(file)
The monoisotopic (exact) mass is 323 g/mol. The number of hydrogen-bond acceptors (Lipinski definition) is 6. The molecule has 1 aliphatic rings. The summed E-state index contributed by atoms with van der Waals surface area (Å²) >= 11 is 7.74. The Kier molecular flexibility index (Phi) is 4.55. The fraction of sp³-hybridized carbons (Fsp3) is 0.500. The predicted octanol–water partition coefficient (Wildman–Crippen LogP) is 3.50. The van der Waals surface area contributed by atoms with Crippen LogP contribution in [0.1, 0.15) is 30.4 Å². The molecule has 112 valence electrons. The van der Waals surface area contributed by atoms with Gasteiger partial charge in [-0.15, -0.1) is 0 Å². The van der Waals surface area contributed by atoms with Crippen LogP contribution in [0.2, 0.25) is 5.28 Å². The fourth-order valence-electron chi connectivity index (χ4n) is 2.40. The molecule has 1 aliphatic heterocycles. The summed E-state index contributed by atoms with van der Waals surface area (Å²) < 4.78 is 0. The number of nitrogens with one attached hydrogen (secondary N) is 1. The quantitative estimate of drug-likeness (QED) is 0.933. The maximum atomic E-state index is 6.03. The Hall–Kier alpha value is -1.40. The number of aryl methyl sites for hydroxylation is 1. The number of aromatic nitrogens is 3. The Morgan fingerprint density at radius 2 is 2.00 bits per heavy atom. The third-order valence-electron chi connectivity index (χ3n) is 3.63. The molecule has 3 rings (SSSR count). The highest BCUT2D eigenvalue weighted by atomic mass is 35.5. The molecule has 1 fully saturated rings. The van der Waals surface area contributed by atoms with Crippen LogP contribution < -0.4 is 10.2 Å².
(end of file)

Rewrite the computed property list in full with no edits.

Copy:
The monoisotopic (exact) mass is 323 g/mol. The number of hydrogen-bond acceptors (Lipinski definition) is 6. The molecule has 1 aliphatic rings. The summed E-state index contributed by atoms with van der Waals surface area (Å²) >= 11 is 7.74. The Kier molecular flexibility index (Phi) is 4.55. The fraction of sp³-hybridized carbons (Fsp3) is 0.500. The predicted octanol–water partition coefficient (Wildman–Crippen LogP) is 3.50. The van der Waals surface area contributed by atoms with Crippen LogP contribution in [0.1, 0.15) is 30.4 Å². The molecule has 112 valence electrons. The van der Waals surface area contributed by atoms with Gasteiger partial charge in [-0.15, -0.1) is 0 Å². The van der Waals surface area contributed by atoms with Crippen LogP contribution in [0.2, 0.25) is 5.28 Å². The fourth-order valence-electron chi connectivity index (χ4n) is 2.40. The molecule has 1 aliphatic heterocycles. The summed E-state index contributed by atoms with van der Waals surface area (Å²) < 4.78 is 0. The number of nitrogens with one attached hydrogen (secondary N) is 1. The quantitative estimate of drug-likeness (QED) is 0.933. The maximum atomic E-state index is 6.03. The Hall–Kier alpha value is -1.40. The number of aryl methyl sites for hydroxylation is 1. The number of aromatic nitrogens is 3. The Morgan fingerprint density at radius 2 is 2.00 bits per heavy atom. The third-order valence-electron chi connectivity index (χ3n) is 3.63. The molecule has 3 rings (SSSR count). The highest BCUT2D eigenvalue weighted by atomic mass is 35.5. The molecule has 1 fully saturated rings. The van der Waals surface area contributed by atoms with Crippen LogP contribution < -0.4 is 10.2 Å².